Forest bathing Library



New Zealanders warned about the consumption of ‘sexy pavement lichen’

A common species of urban lichen is being promoted as a natural alternative to Viagra, much to the concern of scientists

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Lucas in Trompenburg

An Old Tree Doesn’t Get Taller, But Bulks Up Like A Bodybuilder

Like other animals, we humans grow when we’re young and then stop growing once we mature. But this turns out not to be a universal rule of nature. Scientists have discovered that trees keep growing faster the older they get. NPR’s Richard Harris reports on this unexpected twist of nature.

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artikel Florence Williams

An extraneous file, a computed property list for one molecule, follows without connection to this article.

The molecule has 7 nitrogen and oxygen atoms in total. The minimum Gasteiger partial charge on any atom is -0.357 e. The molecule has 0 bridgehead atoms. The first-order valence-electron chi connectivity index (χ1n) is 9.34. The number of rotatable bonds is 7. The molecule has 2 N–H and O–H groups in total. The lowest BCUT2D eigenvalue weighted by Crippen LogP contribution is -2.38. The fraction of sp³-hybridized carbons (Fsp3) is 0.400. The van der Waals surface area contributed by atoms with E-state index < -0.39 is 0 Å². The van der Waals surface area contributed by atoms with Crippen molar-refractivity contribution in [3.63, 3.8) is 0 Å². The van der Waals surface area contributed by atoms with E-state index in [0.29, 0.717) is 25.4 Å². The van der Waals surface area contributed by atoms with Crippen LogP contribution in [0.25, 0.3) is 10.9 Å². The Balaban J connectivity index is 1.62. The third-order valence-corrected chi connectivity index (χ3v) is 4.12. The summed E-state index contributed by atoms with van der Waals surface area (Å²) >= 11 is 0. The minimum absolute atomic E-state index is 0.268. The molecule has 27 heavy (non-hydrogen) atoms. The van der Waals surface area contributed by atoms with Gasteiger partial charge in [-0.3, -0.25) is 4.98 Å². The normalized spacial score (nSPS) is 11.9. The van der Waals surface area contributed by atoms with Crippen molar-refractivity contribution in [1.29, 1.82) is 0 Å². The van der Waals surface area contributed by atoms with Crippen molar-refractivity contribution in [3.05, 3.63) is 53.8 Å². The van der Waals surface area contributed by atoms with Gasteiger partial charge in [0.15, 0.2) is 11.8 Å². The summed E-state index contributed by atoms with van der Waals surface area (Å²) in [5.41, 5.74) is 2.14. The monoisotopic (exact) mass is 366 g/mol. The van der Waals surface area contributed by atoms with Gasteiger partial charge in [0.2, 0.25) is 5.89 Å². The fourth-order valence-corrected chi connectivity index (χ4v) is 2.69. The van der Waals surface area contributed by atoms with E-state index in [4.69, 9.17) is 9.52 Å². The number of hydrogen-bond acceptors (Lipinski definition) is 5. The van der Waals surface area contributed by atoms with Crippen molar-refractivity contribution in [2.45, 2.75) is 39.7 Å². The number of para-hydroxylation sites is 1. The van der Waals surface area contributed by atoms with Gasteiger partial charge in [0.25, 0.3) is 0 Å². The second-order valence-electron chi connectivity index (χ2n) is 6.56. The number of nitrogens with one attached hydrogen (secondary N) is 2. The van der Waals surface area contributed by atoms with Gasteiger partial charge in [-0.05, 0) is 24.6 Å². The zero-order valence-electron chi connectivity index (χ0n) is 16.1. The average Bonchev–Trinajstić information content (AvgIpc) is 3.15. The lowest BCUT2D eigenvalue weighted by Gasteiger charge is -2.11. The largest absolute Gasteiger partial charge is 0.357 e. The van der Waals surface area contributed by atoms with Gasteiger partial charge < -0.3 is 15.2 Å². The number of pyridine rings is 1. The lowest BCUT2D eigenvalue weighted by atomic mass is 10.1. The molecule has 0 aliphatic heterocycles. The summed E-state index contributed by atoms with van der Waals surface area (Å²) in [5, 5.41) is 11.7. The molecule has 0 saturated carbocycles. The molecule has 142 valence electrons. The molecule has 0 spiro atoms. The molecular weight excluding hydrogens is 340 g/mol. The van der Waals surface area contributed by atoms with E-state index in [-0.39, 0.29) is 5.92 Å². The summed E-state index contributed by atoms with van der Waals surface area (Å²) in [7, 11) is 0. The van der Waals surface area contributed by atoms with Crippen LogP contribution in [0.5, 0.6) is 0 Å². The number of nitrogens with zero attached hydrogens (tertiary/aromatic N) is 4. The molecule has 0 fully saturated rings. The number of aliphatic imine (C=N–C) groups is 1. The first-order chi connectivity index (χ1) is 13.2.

Trees grow tall where resources are abundant, stresses are minor, and competition for light places a premium on height growth1,2. The height to which trees can grow and the biophysical determinants of maximum height are poorly understood. Some models predict heights of up to 120 m in the absence of mechanical damage3,4, but there are historical accounts of taller trees5. Current hypotheses of height…. lees verder

Do Trees Die of Old Age?

The oldest known tree in the world is an unnamed Great Basin bristlecone pine in the White Mountains of California. At 5,064 years old, this tree has seen things, man. Though not even remotely as majestic or gigantic as the mighty Redwoods, the bristlecone pines, which claim the top three spots on the list of the world’s oldest trees, look the part of their ancient age: round, wise, and a little scraggly around the edges, like crotchety old grandmothers.

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